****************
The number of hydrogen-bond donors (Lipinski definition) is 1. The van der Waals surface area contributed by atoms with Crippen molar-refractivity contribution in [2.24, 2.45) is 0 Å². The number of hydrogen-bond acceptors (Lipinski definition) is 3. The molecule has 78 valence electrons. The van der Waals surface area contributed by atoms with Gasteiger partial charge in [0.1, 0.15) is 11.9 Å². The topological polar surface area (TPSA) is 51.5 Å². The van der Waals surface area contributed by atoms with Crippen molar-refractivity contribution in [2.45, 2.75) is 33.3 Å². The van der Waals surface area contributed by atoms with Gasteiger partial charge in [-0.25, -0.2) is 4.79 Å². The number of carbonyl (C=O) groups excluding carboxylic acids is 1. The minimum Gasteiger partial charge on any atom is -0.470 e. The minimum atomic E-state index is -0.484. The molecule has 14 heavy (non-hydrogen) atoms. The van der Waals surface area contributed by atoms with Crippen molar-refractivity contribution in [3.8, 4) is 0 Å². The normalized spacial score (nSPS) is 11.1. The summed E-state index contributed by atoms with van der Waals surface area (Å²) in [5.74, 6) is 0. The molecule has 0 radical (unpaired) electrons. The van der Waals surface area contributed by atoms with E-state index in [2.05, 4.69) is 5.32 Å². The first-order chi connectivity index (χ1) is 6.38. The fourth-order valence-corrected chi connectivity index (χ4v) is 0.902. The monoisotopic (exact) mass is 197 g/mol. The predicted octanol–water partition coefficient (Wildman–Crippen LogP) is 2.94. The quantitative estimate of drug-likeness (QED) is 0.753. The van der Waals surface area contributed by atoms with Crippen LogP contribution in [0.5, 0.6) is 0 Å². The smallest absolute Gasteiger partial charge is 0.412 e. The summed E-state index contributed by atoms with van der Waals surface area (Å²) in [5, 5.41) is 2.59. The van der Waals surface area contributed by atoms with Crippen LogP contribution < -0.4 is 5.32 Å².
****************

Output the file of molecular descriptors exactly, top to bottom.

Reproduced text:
The number of hydrogen-bond donors (Lipinski definition) is 1. The van der Waals surface area contributed by atoms with Crippen molar-refractivity contribution in [2.24, 2.45) is 0 Å². The number of hydrogen-bond acceptors (Lipinski definition) is 3. The molecule has 78 valence electrons. The van der Waals surface area contributed by atoms with Gasteiger partial charge in [0.1, 0.15) is 11.9 Å². The topological polar surface area (TPSA) is 51.5 Å². The van der Waals surface area contributed by atoms with Crippen molar-refractivity contribution in [2.45, 2.75) is 33.3 Å². The van der Waals surface area contributed by atoms with Gasteiger partial charge in [-0.25, -0.2) is 4.79 Å². The number of carbonyl (C=O) groups excluding carboxylic acids is 1. The minimum Gasteiger partial charge on any atom is -0.470 e. The minimum atomic E-state index is -0.484. The molecule has 14 heavy (non-hydrogen) atoms. The van der Waals surface area contributed by atoms with Crippen molar-refractivity contribution in [3.8, 4) is 0 Å². The normalized spacial score (nSPS) is 11.1. The summed E-state index contributed by atoms with van der Waals surface area (Å²) in [5.74, 6) is 0. The molecule has 0 radical (unpaired) electrons. The van der Waals surface area contributed by atoms with E-state index in [2.05, 4.69) is 5.32 Å². The first-order chi connectivity index (χ1) is 6.38. The fourth-order valence-corrected chi connectivity index (χ4v) is 0.902. The monoisotopic (exact) mass is 197 g/mol. The predicted octanol–water partition coefficient (Wildman–Crippen LogP) is 2.94. The quantitative estimate of drug-likeness (QED) is 0.753. The van der Waals surface area contributed by atoms with Crippen LogP contribution in [0.5, 0.6) is 0 Å². The smallest absolute Gasteiger partial charge is 0.412 e. The summed E-state index contributed by atoms with van der Waals surface area (Å²) in [5, 5.41) is 2.59. The van der Waals surface area contributed by atoms with Crippen LogP contribution < -0.4 is 5.32 Å².